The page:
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States at center of nation’s response to COVID-19 pandemic, and work has just begun

by Jon Davis ~ April 2020 ~ Stateline Midwest »
The scale and scope of the COVID-19 pandemic has turned a spotlight on the role of states in responding to a new public health emergency in a manner quite unlike a tornado, flood or even recent viral concerns such as H1N1 or Ebola. By April, all states and provinces in the CSG Midwest region had declared either states of emergency or public health emergencies. In many, governors or premiers had enacted “stay-at-home” or “shelter-in-place” orders for the first time in living memory.
For state legislatures, the early response centered on working with their governors (oversight, consultation, etc.) and providing emergency funding where it was needed most.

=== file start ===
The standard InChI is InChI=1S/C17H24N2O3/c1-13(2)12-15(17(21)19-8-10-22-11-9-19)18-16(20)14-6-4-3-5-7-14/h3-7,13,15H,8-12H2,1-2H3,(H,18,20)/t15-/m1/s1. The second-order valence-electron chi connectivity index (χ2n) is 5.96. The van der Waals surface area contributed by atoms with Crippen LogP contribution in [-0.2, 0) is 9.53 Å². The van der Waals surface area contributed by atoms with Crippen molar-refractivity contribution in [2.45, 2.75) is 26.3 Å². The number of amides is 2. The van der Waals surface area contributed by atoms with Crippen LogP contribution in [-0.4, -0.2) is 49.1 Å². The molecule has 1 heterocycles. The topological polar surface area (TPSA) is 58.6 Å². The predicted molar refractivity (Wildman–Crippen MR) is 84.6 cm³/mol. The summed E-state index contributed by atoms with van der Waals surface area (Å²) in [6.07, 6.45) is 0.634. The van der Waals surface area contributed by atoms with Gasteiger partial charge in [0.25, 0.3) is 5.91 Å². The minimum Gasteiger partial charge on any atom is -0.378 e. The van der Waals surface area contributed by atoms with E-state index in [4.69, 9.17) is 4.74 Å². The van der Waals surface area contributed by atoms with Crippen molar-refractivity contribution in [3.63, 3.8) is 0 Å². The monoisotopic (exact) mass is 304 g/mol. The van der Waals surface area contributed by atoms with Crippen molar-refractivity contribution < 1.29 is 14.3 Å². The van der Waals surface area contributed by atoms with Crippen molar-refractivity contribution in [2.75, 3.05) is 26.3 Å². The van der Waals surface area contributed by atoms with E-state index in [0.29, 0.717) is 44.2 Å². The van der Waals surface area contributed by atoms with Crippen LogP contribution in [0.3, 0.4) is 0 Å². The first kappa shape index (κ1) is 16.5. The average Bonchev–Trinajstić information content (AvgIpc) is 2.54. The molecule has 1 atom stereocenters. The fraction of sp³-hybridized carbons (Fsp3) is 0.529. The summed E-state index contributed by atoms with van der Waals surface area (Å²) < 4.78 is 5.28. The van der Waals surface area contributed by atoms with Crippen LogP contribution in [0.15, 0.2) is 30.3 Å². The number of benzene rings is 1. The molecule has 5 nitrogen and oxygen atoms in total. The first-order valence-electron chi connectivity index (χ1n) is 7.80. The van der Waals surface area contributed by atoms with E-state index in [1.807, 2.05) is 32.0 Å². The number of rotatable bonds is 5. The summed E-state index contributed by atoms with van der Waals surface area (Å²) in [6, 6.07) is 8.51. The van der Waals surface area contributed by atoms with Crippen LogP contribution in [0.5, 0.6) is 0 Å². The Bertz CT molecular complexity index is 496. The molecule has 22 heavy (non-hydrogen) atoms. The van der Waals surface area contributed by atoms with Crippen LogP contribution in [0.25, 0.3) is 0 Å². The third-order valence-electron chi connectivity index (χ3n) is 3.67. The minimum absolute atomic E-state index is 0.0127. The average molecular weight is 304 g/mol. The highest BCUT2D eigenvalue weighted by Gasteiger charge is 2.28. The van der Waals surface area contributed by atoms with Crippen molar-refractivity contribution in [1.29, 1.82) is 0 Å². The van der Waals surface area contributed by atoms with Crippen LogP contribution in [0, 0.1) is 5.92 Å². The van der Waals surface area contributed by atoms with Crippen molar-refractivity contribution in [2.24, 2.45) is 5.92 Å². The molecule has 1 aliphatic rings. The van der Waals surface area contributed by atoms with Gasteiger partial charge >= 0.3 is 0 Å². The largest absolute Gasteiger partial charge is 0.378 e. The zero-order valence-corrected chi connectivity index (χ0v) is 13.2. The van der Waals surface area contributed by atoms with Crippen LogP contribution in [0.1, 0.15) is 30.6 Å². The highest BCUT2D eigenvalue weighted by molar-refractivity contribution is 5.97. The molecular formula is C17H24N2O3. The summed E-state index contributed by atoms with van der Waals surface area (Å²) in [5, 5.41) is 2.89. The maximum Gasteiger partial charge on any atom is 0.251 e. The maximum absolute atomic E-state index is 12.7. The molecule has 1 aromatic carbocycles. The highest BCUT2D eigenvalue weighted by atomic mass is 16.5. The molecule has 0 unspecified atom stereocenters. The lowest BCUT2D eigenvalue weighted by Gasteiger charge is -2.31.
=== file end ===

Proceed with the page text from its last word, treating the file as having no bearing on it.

“It’s not our job to micro-manage the response, but to understand what the professionals already have in place, what they need, and what they say we’ll need next,” Minnesota Senate Deputy Majority Leader Michelle Benson says. “Our job is to listen to them and have some clear conversations about how we’re going to help.”
In Minnesota, legislators acted quickly with $530 million in appropriations
Benson sponsored one of the two major bills that shaped Minnesota’s initial legislative response to the pandemic: SF 4334 and HF 4531. Signed into law in March, the measures reflect not only the unprecedented impact of the COVID-19 outbreak, but also the critical role of states in managing a public health crisis.
Under SF 4334 (of which Benson was a lead sponsor), the Legislature appropriated $200 million for emergency investments in the state’s public health infrastructure — for example, money for providers to build temporary hospitals, hire additional staff, add testing capacity, purchase medical equipment and establish areas to isolate or quarantine patients. The same measure appropriates money to help medical facilities, nursing homes and pharmacies prepare for an outbreak. Lastly, it makes COVID-19 consultations and treatments via telemedicine eligible for health insurance coverage.